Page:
"LITTLE JERUSALEM" - EVPATORIYA AND CRIMEA - a talk by the Ukrainian historian Stanislaw Tsalyk about Evpatoriya, a small coastal city where Crimean Tatars, Karaites, Othodox Jews, Turks, Greeks, Armenians, and Krymchaks lived in peace for many centuries. The city’s religious buildings include three Karaite kenesas, two Jewish synagogues, a Krymchak house of worship, a dozen mosques (including the Khan Mosque built for the coronation of Crimean khans), a Mevlevi Dervish monastery, an Armenian Apostolic Church, an Armenian Catholic church and a Greek Orthodox Church - all in close proximity. Because of its unique ethnic and religious diversity this area is known as "Little Jerusalem”.
Stanislaw Tsalyk calls himself a local historian. What makes his work important, however, is his ability to shed light, through a consideration of the local, on more universal themes. His book Yevpatoria: Walks in Little Jerusalem was first published in 2007 and has been republished several times. Over the years its central theme - the complexity of Crimea’s multicultural history - has become ever more topical. Far from being “an ancestral Russian land”, Crimea has only been Russian for 166 years of its 2500 year history.
This talk will be chaired by Donald Rayfield.
Stanislav Tsalyk is a Ukrainian writer, essayist, historian, researcher of region features. The Member of the National Filmmakers Union of Ukraine (screenwriter) since 1997. The Member of the Association of European Journalists since 2013. A winner of Kyiv City Award in film arts (2016). The author of books and also more than 1000 articles, dedicated to unknown pages of Ukrainian and Kyiv history and life of eminent historical persons. Stanislav Tsalyk was born and now lives in Kyiv, he is the native Kyivan in the fourth generation.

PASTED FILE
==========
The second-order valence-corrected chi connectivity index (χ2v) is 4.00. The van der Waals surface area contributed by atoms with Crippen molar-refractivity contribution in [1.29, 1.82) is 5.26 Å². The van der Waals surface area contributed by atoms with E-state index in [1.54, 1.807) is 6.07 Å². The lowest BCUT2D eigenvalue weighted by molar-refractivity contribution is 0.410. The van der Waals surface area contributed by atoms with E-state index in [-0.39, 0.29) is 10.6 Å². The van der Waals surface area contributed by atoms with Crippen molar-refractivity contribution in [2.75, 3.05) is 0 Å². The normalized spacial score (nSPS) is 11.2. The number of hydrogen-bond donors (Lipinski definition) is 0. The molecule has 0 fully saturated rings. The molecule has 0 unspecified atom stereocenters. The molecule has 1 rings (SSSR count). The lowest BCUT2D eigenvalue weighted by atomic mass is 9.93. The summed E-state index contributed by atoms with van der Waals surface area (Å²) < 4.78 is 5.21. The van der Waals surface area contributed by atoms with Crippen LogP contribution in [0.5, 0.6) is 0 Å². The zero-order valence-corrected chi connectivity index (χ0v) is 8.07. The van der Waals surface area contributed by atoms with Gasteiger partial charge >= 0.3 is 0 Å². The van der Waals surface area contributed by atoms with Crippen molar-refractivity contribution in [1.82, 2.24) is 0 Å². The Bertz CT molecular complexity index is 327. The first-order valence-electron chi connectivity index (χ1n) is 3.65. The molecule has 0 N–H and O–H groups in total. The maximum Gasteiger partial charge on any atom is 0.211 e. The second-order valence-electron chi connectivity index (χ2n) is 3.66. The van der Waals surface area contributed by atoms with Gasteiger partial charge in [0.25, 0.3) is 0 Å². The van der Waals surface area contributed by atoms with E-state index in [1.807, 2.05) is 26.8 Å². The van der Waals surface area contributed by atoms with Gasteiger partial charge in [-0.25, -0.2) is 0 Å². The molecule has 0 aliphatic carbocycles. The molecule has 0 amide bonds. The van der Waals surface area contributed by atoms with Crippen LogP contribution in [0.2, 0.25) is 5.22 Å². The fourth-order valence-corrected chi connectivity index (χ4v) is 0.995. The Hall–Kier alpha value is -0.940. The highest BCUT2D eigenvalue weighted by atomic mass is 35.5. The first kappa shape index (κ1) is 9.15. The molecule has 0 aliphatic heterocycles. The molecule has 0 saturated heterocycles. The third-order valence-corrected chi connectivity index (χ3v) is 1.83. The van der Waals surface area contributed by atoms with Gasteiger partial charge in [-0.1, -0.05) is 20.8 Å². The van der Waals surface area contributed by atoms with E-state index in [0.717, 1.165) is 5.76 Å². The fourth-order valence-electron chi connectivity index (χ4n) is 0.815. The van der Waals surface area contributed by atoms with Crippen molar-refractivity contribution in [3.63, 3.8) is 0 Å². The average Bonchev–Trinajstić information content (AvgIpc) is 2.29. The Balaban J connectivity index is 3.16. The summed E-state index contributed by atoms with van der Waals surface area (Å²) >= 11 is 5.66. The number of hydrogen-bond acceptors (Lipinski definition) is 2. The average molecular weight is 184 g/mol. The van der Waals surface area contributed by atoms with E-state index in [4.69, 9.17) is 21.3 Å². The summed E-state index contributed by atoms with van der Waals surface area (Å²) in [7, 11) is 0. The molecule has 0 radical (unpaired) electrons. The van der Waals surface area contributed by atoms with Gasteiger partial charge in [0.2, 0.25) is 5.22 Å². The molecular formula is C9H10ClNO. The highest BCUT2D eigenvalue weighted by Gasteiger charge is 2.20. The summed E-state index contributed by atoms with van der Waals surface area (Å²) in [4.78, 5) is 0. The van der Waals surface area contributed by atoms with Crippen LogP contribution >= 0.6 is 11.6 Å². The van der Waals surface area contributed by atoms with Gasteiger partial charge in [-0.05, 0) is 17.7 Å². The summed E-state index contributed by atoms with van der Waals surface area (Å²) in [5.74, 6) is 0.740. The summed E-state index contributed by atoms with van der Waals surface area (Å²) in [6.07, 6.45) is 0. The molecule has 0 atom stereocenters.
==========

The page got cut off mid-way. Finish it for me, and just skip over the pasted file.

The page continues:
Donald Rayfield is Emeritus Professor of Russian and Georgian at Queen Mary University of London. Born in Oxford in 1942, he has spent most of his working life in London (with a brief spell in Queensland, Australia). He is the author of monographs on Anton Chekhov, the explorer Przhevalsky, and Stalin’s ‘Hangmen’; his Literature of Georgia is now in its third edition. In 2012 he published Edge of Empires: A History of Georgia (Reaktion Books); he is also the chief editor of A Comprehensive Georgian-English Dictionary.
He has translated a number of Georgian and Russian poets and prose writers. Garnett Press has published his translations of Otar Chiladze’s novels A Man Was Going Down the Road and Avelum. His translations of Varlam Shalamov's collected stories and of Devils' Dance, a novel by the Uzbek Hamid Ismailov, are forthcoming. He has written a number of articles and given talks on the Crimean Tatars and their Khanate.